The European Union has announced plans to impose a universal charging rule on technology makers that would block some connections – like Apple’s Lightning port – from devices sold in the region.
The proposal, which is not yet final, provides that smartphone manufacturers have 24 months to switch to the universal connector type.
For Apple, that would mean the iPhone 14, which we would expect in 2022, would likely keep Lightning, but the iPhone 15 – which could hit the market in 2023 – will have to look for a different type of connector.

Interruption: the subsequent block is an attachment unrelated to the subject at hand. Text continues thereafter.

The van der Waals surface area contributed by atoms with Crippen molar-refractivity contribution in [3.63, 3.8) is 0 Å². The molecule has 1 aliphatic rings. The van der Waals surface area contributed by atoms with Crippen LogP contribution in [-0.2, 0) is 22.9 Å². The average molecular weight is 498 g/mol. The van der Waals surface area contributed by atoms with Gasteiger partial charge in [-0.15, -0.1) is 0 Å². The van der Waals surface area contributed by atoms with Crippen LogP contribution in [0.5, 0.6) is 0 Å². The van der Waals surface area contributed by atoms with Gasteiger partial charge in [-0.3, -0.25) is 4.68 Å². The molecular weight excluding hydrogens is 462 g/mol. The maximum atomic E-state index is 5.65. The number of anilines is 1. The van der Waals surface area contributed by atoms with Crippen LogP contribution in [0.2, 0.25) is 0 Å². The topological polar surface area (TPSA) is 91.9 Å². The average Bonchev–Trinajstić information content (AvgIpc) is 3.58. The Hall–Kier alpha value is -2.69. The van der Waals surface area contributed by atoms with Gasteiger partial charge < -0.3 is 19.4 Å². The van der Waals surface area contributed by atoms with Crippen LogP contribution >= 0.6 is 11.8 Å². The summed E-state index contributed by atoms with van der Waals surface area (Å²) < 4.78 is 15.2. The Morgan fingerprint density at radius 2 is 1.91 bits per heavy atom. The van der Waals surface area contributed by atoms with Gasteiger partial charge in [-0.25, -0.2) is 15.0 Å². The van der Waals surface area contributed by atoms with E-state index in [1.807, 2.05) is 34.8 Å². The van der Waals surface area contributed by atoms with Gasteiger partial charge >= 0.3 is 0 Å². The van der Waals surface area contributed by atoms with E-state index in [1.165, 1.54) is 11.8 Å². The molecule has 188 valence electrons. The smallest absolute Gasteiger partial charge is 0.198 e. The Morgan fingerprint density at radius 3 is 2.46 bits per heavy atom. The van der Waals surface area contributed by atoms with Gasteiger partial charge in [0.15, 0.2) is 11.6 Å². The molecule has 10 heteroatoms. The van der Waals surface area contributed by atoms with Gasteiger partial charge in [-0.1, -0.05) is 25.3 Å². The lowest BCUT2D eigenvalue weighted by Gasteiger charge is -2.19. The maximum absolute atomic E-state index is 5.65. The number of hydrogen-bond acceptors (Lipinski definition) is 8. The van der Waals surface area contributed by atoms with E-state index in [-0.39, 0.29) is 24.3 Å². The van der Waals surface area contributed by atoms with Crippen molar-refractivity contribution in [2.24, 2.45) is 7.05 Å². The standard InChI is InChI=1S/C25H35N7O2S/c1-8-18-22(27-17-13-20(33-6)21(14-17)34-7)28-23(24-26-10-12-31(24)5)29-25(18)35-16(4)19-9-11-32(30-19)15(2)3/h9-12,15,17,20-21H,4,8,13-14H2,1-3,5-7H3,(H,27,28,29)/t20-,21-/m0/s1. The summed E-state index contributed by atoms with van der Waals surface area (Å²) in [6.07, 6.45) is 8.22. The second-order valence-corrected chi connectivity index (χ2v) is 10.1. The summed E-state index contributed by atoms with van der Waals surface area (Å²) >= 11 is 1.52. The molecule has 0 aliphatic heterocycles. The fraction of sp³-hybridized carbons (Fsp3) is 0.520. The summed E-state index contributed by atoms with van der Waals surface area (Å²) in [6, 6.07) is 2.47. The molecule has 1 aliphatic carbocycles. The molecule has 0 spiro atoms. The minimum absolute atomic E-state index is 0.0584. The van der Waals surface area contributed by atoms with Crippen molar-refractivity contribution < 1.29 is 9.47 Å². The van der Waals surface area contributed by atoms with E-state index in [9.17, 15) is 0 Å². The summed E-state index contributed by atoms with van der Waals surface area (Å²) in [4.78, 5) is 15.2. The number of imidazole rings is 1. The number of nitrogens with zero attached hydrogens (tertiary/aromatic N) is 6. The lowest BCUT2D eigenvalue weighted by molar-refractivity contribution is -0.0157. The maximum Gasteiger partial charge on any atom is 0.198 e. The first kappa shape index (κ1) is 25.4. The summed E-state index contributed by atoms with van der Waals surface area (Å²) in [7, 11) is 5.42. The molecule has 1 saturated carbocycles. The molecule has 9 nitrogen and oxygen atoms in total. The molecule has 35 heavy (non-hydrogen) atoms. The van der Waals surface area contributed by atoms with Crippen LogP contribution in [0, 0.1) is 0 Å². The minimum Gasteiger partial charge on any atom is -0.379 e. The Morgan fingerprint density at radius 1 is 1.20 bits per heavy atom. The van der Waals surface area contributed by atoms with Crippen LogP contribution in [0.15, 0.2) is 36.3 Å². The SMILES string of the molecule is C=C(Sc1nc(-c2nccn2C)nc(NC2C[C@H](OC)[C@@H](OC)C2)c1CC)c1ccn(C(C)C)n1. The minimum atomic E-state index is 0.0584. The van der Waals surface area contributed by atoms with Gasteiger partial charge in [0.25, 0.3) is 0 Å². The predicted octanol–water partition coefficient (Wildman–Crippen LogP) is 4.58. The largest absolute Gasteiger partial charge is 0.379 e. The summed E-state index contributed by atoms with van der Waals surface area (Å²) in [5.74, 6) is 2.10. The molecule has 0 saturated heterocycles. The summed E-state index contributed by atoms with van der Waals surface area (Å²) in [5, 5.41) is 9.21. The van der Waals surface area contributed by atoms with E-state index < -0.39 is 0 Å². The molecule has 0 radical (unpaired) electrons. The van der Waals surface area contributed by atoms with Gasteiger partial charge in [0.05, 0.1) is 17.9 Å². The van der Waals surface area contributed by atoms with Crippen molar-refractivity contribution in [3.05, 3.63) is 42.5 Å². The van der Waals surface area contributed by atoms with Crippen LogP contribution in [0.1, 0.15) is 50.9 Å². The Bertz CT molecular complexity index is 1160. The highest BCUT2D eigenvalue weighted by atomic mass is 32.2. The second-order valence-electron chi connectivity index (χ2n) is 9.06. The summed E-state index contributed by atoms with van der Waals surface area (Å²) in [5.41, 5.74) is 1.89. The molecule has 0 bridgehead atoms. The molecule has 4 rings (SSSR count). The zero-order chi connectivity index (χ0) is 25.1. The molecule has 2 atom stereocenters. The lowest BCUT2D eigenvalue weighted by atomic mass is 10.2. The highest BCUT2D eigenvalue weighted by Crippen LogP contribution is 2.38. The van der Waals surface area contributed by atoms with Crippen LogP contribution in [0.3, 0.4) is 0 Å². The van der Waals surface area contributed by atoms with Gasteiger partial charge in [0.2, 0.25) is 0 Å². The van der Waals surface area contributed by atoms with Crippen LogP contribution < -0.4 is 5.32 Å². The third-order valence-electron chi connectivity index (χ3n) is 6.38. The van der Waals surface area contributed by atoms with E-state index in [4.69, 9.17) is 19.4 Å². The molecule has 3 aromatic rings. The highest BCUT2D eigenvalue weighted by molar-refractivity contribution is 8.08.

The Lightning port made waves when it was introduced on the iPhone 5 in 2012, replacing the then long-standing 30-pin connector, causing a social outcry as a wide range of docks and other accessories relied on the larger connector type quickly incompatible with new iPhones.
While some owners at the time were dissatisfied with the change in connector type, causing products to lose functionality, consumers have moved on in the nine years since, and Lightning is now a household name.
However, these obsolete 30-pin accessories are an example of why the EU is keen to push this proposal through as it seeks to reduce waste on multiple charging cables.
Apple is quickly becoming an outlier when it comes to ports for handheld devices, and Amazon is finally converting its popular Kindle Ereader range to USB-C with its latest generation.
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